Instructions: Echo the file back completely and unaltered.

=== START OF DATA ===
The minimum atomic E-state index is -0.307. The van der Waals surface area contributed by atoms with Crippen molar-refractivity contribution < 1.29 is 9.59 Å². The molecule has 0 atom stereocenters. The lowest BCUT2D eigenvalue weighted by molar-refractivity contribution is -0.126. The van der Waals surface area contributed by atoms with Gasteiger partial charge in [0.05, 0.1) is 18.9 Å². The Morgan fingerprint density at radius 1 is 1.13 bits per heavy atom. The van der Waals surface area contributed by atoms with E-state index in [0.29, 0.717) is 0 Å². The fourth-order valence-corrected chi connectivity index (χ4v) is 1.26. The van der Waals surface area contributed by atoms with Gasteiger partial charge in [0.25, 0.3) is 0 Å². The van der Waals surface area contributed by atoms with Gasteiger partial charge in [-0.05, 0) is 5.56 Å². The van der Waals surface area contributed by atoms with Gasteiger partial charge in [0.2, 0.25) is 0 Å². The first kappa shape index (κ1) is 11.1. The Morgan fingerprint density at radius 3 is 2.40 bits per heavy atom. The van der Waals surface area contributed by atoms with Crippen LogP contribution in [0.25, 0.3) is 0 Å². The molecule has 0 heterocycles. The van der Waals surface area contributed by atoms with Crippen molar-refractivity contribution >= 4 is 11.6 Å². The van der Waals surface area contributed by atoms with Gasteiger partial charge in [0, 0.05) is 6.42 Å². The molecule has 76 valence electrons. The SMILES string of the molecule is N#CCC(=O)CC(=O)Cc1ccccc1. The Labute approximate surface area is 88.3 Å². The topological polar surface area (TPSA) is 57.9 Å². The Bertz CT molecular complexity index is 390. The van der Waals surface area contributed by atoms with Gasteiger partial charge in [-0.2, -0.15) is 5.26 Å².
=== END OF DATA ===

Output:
The minimum atomic E-state index is -0.307. The van der Waals surface area contributed by atoms with Crippen molar-refractivity contribution < 1.29 is 9.59 Å². The molecule has 0 atom stereocenters. The lowest BCUT2D eigenvalue weighted by molar-refractivity contribution is -0.126. The van der Waals surface area contributed by atoms with Gasteiger partial charge in [0.05, 0.1) is 18.9 Å². The Morgan fingerprint density at radius 1 is 1.13 bits per heavy atom. The van der Waals surface area contributed by atoms with E-state index in [0.29, 0.717) is 0 Å². The fourth-order valence-corrected chi connectivity index (χ4v) is 1.26. The van der Waals surface area contributed by atoms with Gasteiger partial charge in [0.25, 0.3) is 0 Å². The van der Waals surface area contributed by atoms with Gasteiger partial charge in [-0.05, 0) is 5.56 Å². The van der Waals surface area contributed by atoms with Gasteiger partial charge in [0.2, 0.25) is 0 Å². The first kappa shape index (κ1) is 11.1. The Morgan fingerprint density at radius 3 is 2.40 bits per heavy atom. The van der Waals surface area contributed by atoms with Crippen LogP contribution in [0.25, 0.3) is 0 Å². The molecule has 0 heterocycles. The van der Waals surface area contributed by atoms with Crippen molar-refractivity contribution >= 4 is 11.6 Å². The van der Waals surface area contributed by atoms with Gasteiger partial charge in [0, 0.05) is 6.42 Å². The molecule has 76 valence electrons. The SMILES string of the molecule is N#CCC(=O)CC(=O)Cc1ccccc1. The Labute approximate surface area is 88.3 Å². The topological polar surface area (TPSA) is 57.9 Å². The Bertz CT molecular complexity index is 390. The van der Waals surface area contributed by atoms with Gasteiger partial charge in [-0.2, -0.15) is 5.26 Å².